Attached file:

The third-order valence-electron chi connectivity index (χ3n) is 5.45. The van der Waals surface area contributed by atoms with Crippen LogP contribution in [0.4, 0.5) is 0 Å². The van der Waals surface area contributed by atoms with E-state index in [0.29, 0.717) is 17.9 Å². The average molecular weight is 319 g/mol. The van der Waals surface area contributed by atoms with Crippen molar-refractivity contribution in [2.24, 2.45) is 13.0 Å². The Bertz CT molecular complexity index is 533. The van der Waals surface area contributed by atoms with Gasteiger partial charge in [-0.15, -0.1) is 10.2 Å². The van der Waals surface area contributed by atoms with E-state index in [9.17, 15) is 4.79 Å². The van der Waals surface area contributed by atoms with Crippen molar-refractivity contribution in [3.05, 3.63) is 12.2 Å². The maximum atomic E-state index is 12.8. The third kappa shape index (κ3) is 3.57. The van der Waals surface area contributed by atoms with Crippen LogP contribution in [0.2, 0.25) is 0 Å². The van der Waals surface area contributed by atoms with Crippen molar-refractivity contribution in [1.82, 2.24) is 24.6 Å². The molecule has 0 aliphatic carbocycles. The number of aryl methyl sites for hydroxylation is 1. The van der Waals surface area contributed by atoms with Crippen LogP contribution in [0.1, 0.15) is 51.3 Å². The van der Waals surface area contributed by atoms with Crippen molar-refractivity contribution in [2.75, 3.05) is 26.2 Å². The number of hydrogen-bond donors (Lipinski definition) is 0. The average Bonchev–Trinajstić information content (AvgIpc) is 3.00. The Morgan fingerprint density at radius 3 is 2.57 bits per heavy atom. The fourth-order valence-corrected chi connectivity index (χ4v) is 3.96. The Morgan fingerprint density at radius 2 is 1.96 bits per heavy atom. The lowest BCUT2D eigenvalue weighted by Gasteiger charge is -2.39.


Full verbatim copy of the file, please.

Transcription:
The third-order valence-electron chi connectivity index (χ3n) is 5.45. The van der Waals surface area contributed by atoms with Crippen LogP contribution in [0.4, 0.5) is 0 Å². The van der Waals surface area contributed by atoms with E-state index in [0.29, 0.717) is 17.9 Å². The average molecular weight is 319 g/mol. The van der Waals surface area contributed by atoms with Crippen molar-refractivity contribution in [2.24, 2.45) is 13.0 Å². The Bertz CT molecular complexity index is 533. The van der Waals surface area contributed by atoms with Gasteiger partial charge in [-0.15, -0.1) is 10.2 Å². The van der Waals surface area contributed by atoms with E-state index in [9.17, 15) is 4.79 Å². The van der Waals surface area contributed by atoms with Crippen molar-refractivity contribution in [3.05, 3.63) is 12.2 Å². The maximum atomic E-state index is 12.8. The third kappa shape index (κ3) is 3.57. The van der Waals surface area contributed by atoms with Crippen LogP contribution in [0.2, 0.25) is 0 Å². The van der Waals surface area contributed by atoms with Crippen molar-refractivity contribution in [1.82, 2.24) is 24.6 Å². The molecule has 0 aliphatic carbocycles. The number of aryl methyl sites for hydroxylation is 1. The van der Waals surface area contributed by atoms with Crippen LogP contribution in [0.1, 0.15) is 51.3 Å². The van der Waals surface area contributed by atoms with Crippen molar-refractivity contribution in [2.75, 3.05) is 26.2 Å². The number of hydrogen-bond donors (Lipinski definition) is 0. The average Bonchev–Trinajstić information content (AvgIpc) is 3.00. The Morgan fingerprint density at radius 3 is 2.57 bits per heavy atom. The fourth-order valence-corrected chi connectivity index (χ4v) is 3.96. The Morgan fingerprint density at radius 2 is 1.96 bits per heavy atom. The lowest BCUT2D eigenvalue weighted by Gasteiger charge is -2.39.